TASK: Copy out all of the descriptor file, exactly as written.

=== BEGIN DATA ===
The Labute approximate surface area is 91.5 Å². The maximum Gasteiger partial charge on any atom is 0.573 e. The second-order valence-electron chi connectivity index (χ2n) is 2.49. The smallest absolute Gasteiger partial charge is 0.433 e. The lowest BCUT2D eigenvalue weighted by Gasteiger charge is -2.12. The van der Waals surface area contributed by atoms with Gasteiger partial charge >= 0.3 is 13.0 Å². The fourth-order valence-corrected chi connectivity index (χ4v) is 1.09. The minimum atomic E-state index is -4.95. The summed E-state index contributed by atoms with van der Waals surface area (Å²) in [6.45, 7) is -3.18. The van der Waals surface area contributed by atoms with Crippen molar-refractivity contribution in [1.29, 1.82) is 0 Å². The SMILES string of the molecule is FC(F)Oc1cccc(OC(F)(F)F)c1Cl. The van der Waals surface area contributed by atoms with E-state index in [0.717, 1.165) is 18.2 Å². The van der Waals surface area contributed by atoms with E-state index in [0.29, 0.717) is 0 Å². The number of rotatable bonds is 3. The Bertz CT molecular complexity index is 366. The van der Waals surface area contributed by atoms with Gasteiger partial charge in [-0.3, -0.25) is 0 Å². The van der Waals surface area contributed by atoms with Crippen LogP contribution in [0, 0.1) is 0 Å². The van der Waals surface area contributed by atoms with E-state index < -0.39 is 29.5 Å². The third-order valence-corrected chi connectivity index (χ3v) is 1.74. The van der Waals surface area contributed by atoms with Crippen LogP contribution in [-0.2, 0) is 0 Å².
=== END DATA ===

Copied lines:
The Labute approximate surface area is 91.5 Å². The maximum Gasteiger partial charge on any atom is 0.573 e. The second-order valence-electron chi connectivity index (χ2n) is 2.49. The smallest absolute Gasteiger partial charge is 0.433 e. The lowest BCUT2D eigenvalue weighted by Gasteiger charge is -2.12. The van der Waals surface area contributed by atoms with Gasteiger partial charge >= 0.3 is 13.0 Å². The fourth-order valence-corrected chi connectivity index (χ4v) is 1.09. The minimum atomic E-state index is -4.95. The summed E-state index contributed by atoms with van der Waals surface area (Å²) in [6.45, 7) is -3.18. The van der Waals surface area contributed by atoms with Crippen molar-refractivity contribution in [1.29, 1.82) is 0 Å². The SMILES string of the molecule is FC(F)Oc1cccc(OC(F)(F)F)c1Cl. The van der Waals surface area contributed by atoms with E-state index in [0.717, 1.165) is 18.2 Å². The van der Waals surface area contributed by atoms with E-state index in [0.29, 0.717) is 0 Å². The number of rotatable bonds is 3. The Bertz CT molecular complexity index is 366. The van der Waals surface area contributed by atoms with Gasteiger partial charge in [-0.3, -0.25) is 0 Å². The van der Waals surface area contributed by atoms with Crippen LogP contribution in [0, 0.1) is 0 Å². The van der Waals surface area contributed by atoms with E-state index < -0.39 is 29.5 Å². The third-order valence-corrected chi connectivity index (χ3v) is 1.74. The van der Waals surface area contributed by atoms with Crippen LogP contribution in [-0.2, 0) is 0 Å².